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The woman who revolutionized health care: Sara Josephine Baker

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The woman who revolutionized health care: Sara Josephine Baker

If there was a superlesbian among lesbians, we believe that would be Sara Josephine Baker, a doctor who not only saved 90,000 children but also revolutionized American public health care.

Aside from being a lesbian, Baker was a feminist and a suffragist who stared down gender discrimination and the male disregard of women physicians of that period.

She also managed to chase down the infamous ‘Typhoid Mary’ twice, once bringing her to the hospital in an ambulance by sitting on her.

Sara Josephine Baker: Early life

Born in Poughkeepsie, New York in 1873, Baker grew up as a happy child. However, when her father and brother died, she had to apply to medical school in order to support her family.

She was one of the first generation of women to attend medical school at the Woman’s Medical College of the New York Infirmary.

This school was founded by physicians and sisters Emily and Elizabeth Blackwell, the latter known as America’s first woman doctor.

Because Baker failed a course, “The Normal Child,” taught by pioneering health educator Annie Sturges Daniel, she had to retake the class.

She eventually became fascinated with what she called “that little pest, the normal child.”

Afterwards, she served a year as an intern at the New England Hospital for Women and Children in Boston.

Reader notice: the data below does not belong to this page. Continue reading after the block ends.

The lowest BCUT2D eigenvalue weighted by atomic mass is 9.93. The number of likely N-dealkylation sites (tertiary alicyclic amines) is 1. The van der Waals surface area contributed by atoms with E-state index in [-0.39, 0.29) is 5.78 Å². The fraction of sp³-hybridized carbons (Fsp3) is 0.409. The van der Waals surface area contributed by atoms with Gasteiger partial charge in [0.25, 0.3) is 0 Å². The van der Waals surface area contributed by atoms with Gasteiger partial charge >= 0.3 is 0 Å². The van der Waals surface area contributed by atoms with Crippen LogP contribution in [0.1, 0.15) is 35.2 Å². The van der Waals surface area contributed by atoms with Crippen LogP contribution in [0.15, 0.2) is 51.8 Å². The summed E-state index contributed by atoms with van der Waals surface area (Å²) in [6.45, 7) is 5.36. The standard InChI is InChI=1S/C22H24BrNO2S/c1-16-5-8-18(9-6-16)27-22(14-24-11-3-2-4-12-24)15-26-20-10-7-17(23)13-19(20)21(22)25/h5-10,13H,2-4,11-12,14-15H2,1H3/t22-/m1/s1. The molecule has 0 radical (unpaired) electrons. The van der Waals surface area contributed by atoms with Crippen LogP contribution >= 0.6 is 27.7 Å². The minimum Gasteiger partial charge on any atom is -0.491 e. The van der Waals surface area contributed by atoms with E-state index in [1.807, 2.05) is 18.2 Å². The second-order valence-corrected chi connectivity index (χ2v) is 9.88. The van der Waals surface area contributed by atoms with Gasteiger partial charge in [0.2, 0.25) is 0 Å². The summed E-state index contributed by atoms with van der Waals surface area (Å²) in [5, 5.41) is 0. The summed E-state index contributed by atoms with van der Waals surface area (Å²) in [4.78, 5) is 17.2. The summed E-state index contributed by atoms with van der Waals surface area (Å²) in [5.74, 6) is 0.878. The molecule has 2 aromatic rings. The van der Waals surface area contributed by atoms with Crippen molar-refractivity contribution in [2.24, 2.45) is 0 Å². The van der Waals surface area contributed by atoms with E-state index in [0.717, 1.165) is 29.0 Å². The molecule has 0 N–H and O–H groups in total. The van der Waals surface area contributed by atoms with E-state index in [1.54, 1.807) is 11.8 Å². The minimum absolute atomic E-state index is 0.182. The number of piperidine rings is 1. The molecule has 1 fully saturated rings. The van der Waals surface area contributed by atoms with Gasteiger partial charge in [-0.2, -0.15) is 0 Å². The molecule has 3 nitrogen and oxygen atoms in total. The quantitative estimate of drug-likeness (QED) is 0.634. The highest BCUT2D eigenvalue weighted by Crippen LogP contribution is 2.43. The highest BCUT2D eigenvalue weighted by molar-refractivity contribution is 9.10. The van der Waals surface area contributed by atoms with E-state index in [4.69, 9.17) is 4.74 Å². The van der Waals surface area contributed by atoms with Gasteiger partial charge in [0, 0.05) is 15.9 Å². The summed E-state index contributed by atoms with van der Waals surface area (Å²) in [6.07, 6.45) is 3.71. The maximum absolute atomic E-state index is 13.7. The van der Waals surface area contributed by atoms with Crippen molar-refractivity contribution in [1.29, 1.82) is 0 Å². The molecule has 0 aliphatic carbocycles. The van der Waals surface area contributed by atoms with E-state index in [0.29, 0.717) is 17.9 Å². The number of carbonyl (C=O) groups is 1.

While working at the outpatient clinic for the city’s poor residents, she saw the connection between poverty and ill-health.

Sara Josephine Baker: Her legacy

Because her private practice wasn’t paying as much, she worked part time as a medical inspector for New York City.

It was there she won the support of the health commissioner and the reform-minded New York Mayor George McClellan. For her efforts, she was put in charge of the Health Department’s first ever Bureau of Child Hygiene.

Thanks to her previous work on disease prevention and education, she came up with programs on basic hygiene for immigrants living in Hell’s Kitchen and other slum tenements.

She also set up baby health stations that not only distributed free milk but also helped in midwife training and regulation.

Due to her innovations, infant mortality rate in New York City went down from 188 to 44 per 1,000 live births from 1908 to 1918.

All in all, Baker created the policies that would later affect not only New York City’s maternal and infant mortality but also influenced 35 states in implementing versions of her school health program.

Sara Josephine Baker: A strong-willed woman

Baker– in her masculine-tailored suits– radiated toughness and who persevered with the help of other strong-willed women.

Aside being taught by pioneering women doctors, she was also part of the Heterodoxy Club, a group of more than 100 free-thinking and free-spirited women.

‘Doctor Jo’, as she was called (something she consciously modeled on Jo of Little Women), handled everything from drunk husbands to corrupt bureaucrats.

One anecdote about Baker was that a fellow colleague complained to her about female doctors and she reportedly told him, “What kind of creature do you think you are talking to now?”

The man replied, “I’d entirely forgotten that you were a woman.”

Baker retired in New Jersey in 1923 with her life partner, novelist Ida Wylie, and another woman physician, Louise Pearce. She died in 1945.

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